It is often said that the most accurate poll is an election and that everything else is only a guess, with varying degrees of accuracy. However, through the science of statistical analysis, we can come very close to estimating a result with a relatively small sample size. For example, using a sampling calculator like the one found here, we can see that by surveying 1,067 people out of a population of 2 million, we can be 95% positive that their answers reflect the entire population (within a variance plus or minus of 2%).
So, how many people would we need to poll in order to get an accurate read of a local race of some 8,000 electors? Unfortunately, despite the smaller number of electors in this case, the sample still needs to be relatively large to achieve a similar level or accuracy. Given an electorate of 8,000, a sample of 942 people provides a +/- of 2% error rate – which is sufficient for our purposes.
Unfortunately, a professional poll of 20 questions to a sample size of 700-900 people, which tests a number of very subtle preferences, can cost upwards of $25,000. This would, of course, destroy a budget for a mid-size race at the municipal level.
Something has to give. A smart fellow once said that everything is a function of time, money and quality – so if we don’t have unlimited time or money, it follows that we will have to sacrifice some quality.
But, is that a problem? For the purposes of testing a message, or just getting a rough idea of the public perception on a candidate or hot button issue, we don’t always need to be within a 2% accuracy – especially if this is for self-consumption, and filtered through the prism of your own experiences.
A sample size of 250 people on a population of the same 8,000 people would be accurate within 6% (using the same calculator as before). This can still be very effective in getting a general sense of where people prioritize key issues, or in testing name recognition of a particular candidate. For example, if the name being tested is found to be 20 points ahead of the nearest competitor, then the error rate means a lot less; while still giving you a general sense of the candidate’s popularity.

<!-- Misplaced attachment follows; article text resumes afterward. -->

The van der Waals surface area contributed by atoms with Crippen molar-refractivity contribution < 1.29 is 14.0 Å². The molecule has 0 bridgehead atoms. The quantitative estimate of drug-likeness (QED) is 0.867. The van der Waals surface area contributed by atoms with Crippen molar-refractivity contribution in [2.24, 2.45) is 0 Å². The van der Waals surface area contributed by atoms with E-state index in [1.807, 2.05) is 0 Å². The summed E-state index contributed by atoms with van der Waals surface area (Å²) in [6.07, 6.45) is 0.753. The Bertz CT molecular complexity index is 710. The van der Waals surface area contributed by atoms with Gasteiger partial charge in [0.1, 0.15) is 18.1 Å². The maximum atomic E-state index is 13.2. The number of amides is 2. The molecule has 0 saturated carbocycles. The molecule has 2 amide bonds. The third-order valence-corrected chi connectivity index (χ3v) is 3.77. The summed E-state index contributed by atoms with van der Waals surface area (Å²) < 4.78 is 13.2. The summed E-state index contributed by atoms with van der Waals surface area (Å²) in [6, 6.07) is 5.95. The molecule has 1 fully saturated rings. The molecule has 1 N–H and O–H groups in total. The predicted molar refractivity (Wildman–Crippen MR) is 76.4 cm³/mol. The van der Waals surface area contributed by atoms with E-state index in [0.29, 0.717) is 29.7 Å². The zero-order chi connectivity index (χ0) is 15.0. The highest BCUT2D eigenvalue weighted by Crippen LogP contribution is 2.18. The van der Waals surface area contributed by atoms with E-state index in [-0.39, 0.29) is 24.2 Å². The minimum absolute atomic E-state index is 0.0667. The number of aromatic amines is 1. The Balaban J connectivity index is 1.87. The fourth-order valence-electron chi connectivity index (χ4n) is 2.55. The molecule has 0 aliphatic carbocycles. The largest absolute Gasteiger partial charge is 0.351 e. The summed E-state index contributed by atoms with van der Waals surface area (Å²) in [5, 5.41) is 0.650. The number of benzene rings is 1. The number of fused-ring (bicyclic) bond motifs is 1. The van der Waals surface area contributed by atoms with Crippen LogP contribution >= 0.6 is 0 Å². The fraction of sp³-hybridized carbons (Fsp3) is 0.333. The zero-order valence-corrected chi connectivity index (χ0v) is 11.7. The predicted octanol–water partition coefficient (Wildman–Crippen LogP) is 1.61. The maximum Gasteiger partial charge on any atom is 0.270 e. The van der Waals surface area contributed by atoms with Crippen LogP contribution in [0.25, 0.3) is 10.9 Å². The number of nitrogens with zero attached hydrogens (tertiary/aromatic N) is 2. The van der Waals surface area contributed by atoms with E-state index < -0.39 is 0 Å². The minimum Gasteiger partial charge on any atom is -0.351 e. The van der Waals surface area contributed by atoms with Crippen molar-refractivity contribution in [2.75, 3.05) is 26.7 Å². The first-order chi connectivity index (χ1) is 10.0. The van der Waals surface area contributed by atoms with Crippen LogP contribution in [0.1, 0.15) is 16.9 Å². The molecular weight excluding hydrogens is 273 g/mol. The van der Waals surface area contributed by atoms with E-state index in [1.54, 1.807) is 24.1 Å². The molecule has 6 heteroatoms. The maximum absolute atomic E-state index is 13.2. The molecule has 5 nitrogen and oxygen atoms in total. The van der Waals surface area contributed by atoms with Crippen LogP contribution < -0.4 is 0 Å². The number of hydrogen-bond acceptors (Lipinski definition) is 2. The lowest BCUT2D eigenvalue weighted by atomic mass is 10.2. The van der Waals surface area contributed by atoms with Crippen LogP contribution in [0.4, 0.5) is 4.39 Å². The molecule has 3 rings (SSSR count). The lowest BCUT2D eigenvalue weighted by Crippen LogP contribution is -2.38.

There are also considerations in the methods used to collect the data. The strongest and most widely accepted method is by calling people at home, and verifying key demographic information to ensure the sample is statistically balanced to represent the public. For example, you need to ensure you have enough representation from people on the basis of geography, income levels, age and gender.
Moreover, a professional polling project that is statistically accurate, and considered scientific, will often throw out a large number of the data elements they collect in order to “balance” the sample set. If they have interviewed too many males they simply ignore a certain set of male data to help balance it out in accordance with the population size and demographic.
Within the industry, pollsters suffer through an endless struggle over the science of just how accurate each other’s methods can be. It is clear that the questions over the accuracy of different polls will continue to be debated; however, when you are in the privacy of your own home, and deciding whether or not to launch your campaign, the most important question is whether or not you have a chance at winning. Does it hurt to run a more affordable poll using methods which might blur the results slightly, and garner less than 5% accuracy, if it helps determine you are “in the running” or “not on the radar”?
When running a campaign, ANY extra information you can glean about your chances in your chosen seat is an essential part of your campaign arsenal. There are plenty of affordable ways to get polls done that can help you achieve a confidence level you can live with.